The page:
To learn more about revenue growth, watch the Pragmatic Institute video, Understanding Product Engagement to Drive Revenue, where Keith Fenech, vice president of software analytics at Revulytics, shares case studies and examples of how to drive revenue.
The role of pricing in revenue growth
Pricing is the most effective driver of revenue growth for your company—it can make a bigger difference than increasing sales, reducing costs or launching new products. In fact, a 1% change in pricing could add almost 13% to your bottom line.
Many companies don’t pay close attention to pricing. You should be reviewing your pricing quarterly and adjusting it if necessary once or twice a year. Setting the right price means you’re charging the appropriate amount for the value your product or service brings to your customers.
Pricing is a process where you:
- Analyze data to arrive at a price
- Pilot the new price with a small group of salespeople and prospects
- Roll out pricing changes
- Repeat the cycle
To better understand the methods behind the pricing process, read the Pragmatic Institute article, The Pricing Process: How Product Marketers Can Improve Revenue with a Scientific Approach.
Metrics to help predict revenue
Forecasting revenue accurately is vitally important—after all, stock price plunge after public companies miss their own revenue predictions. Other repercussions occur in private companies of all sizes. Mastering the fundaments of revenue forecasting will serve you well.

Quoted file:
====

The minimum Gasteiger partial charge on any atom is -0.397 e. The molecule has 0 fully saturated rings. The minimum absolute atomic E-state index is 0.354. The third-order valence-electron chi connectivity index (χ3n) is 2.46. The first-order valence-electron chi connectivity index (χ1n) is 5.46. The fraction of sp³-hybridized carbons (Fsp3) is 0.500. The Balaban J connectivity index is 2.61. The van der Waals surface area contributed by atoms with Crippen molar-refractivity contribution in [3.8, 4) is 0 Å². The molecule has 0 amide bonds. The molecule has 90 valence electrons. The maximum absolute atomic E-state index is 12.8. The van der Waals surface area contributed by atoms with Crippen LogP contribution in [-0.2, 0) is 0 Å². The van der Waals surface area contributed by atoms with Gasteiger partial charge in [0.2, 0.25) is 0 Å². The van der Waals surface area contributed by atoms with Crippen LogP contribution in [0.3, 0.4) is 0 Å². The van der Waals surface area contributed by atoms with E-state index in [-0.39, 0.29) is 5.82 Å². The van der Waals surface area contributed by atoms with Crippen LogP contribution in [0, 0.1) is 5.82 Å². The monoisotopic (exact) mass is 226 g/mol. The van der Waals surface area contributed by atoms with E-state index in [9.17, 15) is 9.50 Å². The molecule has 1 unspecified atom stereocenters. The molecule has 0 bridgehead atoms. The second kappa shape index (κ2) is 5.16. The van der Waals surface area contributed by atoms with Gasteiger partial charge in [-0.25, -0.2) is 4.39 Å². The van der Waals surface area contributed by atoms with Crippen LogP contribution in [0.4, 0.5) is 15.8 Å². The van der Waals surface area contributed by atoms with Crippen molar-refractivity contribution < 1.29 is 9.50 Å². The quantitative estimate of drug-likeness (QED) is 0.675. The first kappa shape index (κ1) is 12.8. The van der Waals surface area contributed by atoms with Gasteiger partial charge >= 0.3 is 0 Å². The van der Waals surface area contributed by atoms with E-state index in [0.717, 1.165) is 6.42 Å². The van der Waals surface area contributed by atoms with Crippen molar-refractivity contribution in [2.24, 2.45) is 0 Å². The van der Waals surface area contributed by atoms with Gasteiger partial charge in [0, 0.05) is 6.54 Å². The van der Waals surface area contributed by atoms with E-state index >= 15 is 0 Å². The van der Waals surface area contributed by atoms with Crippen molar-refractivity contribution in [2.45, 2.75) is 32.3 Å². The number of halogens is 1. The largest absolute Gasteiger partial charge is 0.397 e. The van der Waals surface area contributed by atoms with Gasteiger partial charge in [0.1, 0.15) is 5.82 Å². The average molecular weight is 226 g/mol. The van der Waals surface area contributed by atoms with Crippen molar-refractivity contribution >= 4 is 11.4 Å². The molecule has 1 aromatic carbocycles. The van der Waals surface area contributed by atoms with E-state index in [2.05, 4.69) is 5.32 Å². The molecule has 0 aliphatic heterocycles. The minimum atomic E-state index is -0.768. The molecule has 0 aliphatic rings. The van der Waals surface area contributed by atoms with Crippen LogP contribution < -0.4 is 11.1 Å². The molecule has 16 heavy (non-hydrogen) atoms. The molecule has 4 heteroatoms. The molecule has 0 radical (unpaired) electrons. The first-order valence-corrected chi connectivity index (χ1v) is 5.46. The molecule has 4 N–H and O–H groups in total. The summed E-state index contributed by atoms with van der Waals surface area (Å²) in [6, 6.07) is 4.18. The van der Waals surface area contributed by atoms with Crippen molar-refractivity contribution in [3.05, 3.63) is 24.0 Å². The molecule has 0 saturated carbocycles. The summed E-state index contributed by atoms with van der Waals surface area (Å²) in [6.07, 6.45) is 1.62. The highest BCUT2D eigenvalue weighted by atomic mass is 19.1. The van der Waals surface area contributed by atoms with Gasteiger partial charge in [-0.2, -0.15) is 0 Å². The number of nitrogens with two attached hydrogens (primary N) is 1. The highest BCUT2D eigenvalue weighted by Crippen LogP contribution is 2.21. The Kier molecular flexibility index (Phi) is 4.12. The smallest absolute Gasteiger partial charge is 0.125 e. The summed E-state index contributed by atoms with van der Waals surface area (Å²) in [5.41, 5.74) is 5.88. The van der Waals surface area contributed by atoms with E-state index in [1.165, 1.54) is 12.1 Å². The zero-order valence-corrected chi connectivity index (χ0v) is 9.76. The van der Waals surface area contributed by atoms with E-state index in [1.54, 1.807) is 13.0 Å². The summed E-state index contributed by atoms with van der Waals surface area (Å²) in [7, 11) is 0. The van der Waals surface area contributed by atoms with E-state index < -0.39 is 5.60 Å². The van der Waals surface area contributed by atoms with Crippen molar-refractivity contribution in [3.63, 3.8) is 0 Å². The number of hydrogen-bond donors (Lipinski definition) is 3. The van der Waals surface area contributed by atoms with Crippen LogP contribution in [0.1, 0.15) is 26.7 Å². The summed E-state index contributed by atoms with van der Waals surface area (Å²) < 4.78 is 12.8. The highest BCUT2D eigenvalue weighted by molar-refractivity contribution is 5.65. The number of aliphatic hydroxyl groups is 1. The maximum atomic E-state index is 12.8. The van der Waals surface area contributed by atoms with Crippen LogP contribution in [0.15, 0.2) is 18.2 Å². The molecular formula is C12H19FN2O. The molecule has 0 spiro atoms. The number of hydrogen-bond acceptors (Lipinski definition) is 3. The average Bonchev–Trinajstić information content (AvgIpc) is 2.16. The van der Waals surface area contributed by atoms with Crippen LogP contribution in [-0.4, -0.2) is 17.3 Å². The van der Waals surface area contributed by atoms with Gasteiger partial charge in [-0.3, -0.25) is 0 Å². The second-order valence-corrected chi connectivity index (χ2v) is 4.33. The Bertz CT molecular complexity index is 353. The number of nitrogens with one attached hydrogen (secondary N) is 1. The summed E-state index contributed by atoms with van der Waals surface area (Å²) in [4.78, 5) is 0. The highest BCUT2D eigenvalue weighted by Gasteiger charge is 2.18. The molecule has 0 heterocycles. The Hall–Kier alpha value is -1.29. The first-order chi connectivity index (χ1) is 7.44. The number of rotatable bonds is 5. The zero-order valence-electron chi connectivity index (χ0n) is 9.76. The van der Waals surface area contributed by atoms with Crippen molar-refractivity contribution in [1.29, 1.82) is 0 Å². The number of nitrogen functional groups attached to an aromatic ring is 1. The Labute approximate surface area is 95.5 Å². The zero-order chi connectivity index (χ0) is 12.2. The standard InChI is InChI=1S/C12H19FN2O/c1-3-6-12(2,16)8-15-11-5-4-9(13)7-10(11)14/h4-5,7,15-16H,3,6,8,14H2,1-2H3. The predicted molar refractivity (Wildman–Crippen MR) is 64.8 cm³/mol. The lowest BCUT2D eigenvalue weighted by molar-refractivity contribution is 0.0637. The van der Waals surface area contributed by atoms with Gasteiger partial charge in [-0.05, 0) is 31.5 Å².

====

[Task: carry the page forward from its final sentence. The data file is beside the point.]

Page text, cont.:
You can use various metrics to forecast revenue and help foster revenue growth:
- Customer acquisition cost
- Monthly recurring revenue
- Average revenue per user
- Daily active user to monthly active user ratio
- Conversion rate from free trial to customer
- Net promoter score
- Customer retention rate
- Monthly customer churn rate
- Net revenue retention rate
The Pragmatic Institute article, 8 Essential Metrics to Help Product Managers Predict Revenue, explains more about how to calculate these metrics and what you can learn from them.
Forecasting revenue accurately is vitally important—after all, stock price plunge after public companies miss their own revenue predictions.
Learn more about growing revenue for your company
Understanding how your new customers can grow your company’s revenue is a key component of your business’s long-term success. When you implement revenue growth strategies, you can help position your company as an industry leader. Dive into the details of revenue growth with Pragmatic Institute’s Market course.